6. Unigine Heaven and Valley
These two graphics card benchmarks are essentially the same software underneath. The only major difference is the scenery on display while each is running. Valley is more of a virtual flight over mountains and through the trees while Heaven is a virtual tour through a steampunk village in the clouds. The settings window that shows on launch is where you set up the benchmark for your system.
Although there are a number of settings you can change, for the most part, choosing the built in Extreme preset and hitting the Run button will be enough to push most GPUs to the limit. The good thing about Heaven and Valley is the benchmark will simply loop until you manually stop it. Although not every visual scene will stress the GPU to the maximum, most will cause very high utilization.
There are some other Unigine benchmarks available. SuperPosition hasn’t been included as it only runs a single benchmark pass. The looping stress test option is only for paid versions. Unigine Tropics and Unigine Sanctuary are older benchmarks that were superseded by Heaven and Valley. They still work if you fancy a different visual tour during the stress testing.
Despite the name, IntelBurnTest actually works fine for testing on AMD processors as well. The Intel part of the name comes from the Intel Linpack tool that Intel themselves use to stress test CPUs. IntelBurnTest is portable but the .NET Framework 2/3.5 is required for Windows 10 and 11 users.
Usage is easy and all you have to do is set the number of times to run the test (default is 10), the number of threads to use (default is All) and the test stress level (default is Standard). The level can be Standard, High, Very High, or Maximum and each will use increasing amounts of system memory. The Standard option will probably be perfectly fine in most cases.
This is a simple, tiny, and portable utility of around 150KB that can run a stability test on your PC’s processor. In addition, it can also perform a couple of other tests such as a simple GPU graphics test and also a test for the hard drive.
The “Aggressive CPU Stress” test is enabled by default if you press StressMyPC to start. Do note that your CPU might not reach 100% utilization for up to a minute or so once the test is started. The “HD Stress” and “Paint Stress” tests can be run individually or all three tests can be run at once to put your system under more stress. The Paint test is not exhaustive though and our graphics card usage barely exceeded 40%.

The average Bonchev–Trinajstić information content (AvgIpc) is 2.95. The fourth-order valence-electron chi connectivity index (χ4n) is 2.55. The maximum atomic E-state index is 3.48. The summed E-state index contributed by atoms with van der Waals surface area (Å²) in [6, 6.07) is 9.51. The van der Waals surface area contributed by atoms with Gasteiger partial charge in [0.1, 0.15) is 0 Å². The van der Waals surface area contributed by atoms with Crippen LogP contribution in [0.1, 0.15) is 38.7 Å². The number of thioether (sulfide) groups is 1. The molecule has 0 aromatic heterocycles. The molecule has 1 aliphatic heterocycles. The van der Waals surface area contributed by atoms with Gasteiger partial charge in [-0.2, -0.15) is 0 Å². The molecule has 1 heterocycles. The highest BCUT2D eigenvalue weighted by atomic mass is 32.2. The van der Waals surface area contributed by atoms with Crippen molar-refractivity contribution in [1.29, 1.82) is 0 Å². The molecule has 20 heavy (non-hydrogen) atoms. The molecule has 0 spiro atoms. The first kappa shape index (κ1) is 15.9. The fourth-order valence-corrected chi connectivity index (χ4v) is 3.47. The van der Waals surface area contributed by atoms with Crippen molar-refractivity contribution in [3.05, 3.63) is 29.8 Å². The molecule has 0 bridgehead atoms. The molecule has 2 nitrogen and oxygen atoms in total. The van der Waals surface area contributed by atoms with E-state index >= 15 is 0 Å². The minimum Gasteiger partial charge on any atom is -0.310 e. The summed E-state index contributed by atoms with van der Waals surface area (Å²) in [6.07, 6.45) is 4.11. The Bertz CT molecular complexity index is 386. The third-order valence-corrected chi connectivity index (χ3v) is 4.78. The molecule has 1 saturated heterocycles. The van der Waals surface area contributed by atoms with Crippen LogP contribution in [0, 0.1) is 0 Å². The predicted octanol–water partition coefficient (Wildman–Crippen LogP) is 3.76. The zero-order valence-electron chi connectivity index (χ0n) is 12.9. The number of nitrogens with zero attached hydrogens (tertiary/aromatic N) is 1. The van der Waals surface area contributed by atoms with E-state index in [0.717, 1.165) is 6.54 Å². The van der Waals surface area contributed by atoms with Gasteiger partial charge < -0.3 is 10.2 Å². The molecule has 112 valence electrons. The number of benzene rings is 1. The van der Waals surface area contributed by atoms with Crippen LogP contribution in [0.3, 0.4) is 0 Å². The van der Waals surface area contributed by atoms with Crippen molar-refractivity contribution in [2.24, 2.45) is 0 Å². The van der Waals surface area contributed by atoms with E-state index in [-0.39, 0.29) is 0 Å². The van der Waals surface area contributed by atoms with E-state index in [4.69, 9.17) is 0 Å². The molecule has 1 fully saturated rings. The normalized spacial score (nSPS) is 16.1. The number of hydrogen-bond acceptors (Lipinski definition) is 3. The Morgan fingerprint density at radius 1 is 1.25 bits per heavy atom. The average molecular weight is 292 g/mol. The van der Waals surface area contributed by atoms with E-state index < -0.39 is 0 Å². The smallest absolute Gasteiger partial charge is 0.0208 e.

Prime95 is a tool used extensively by those who overclock their systems and is often run for several hours pushing the CPU to its limits during that time. This is due to Prime95’s high reliance on the CPU’s Floating Point Unit for much of its running which keeps the stress levels and temperatures very high during use.
On starting (after pressing “Just stress test”), the tool will pop up a settings window to configure the running of the test. This ranges from Small FFT which stresses mainly the CPU, to the Blend test which also puts stress on memory and the memory controller. The default settings should suffice for most users. Prime95 is portable and works on pretty much everything from Windows 95 and up.
For detailed information about your CPU, motherboard, and RAM, there aren’t many tools that do a better job than CPU-Z. It’s a hugely popular program from the same developer as HWMonitor and is often among the first to support new CPU information. Over the years, CPU-Z has added a few extra features, one of those is a processor benchmark and stress tester.
Head over to the Bench tab from within CPU-Z and you have two options. There’s a benchmark test that will simply run for a matter of seconds to get a single core and multi core score that can be compared to other results. The second option is the “Stress CPU” button that simply runs the multi core benchmark test continuously. Simple and quite stressful for your CPU.
CPU-Z is portable and has optional OEM branded versions for vendors like Asus, Gigabyte, MSI, and ASRock. However, those versions lack the extra features found in the original version. The stress tester is still included though.
Stress testing your computer components is not something that should be performed often. It is only really meant to help identify hardware faults by placing excessive stress on components. Or it is used to fully stress a new system to ensure all components are working reliably. This does mean a computer is more likely to encounter shutdowns, reboots, or crashes during a stress test as any faults are uncovered.
It’s also NOT a good idea to test a hard drive if you suspect it has any kind of problem because a stress test will increase the speed at which the drive might fail. Backing up is therefore highly recommended before running tests on any drives that hold important data.
A hardware monitoring utility is important to use as well so you can monitor system temperatures, fan speeds, and voltages while the stability tests are being performed. You can stop the test more quickly if you identify an overheating component or a fan problem etc. Some listed tools already have monitoring built in so you won’t need to use an external program as well.
It’s only a small thing, but do make sure you know where the STOP button is on any of the listed stress testing tools before you start!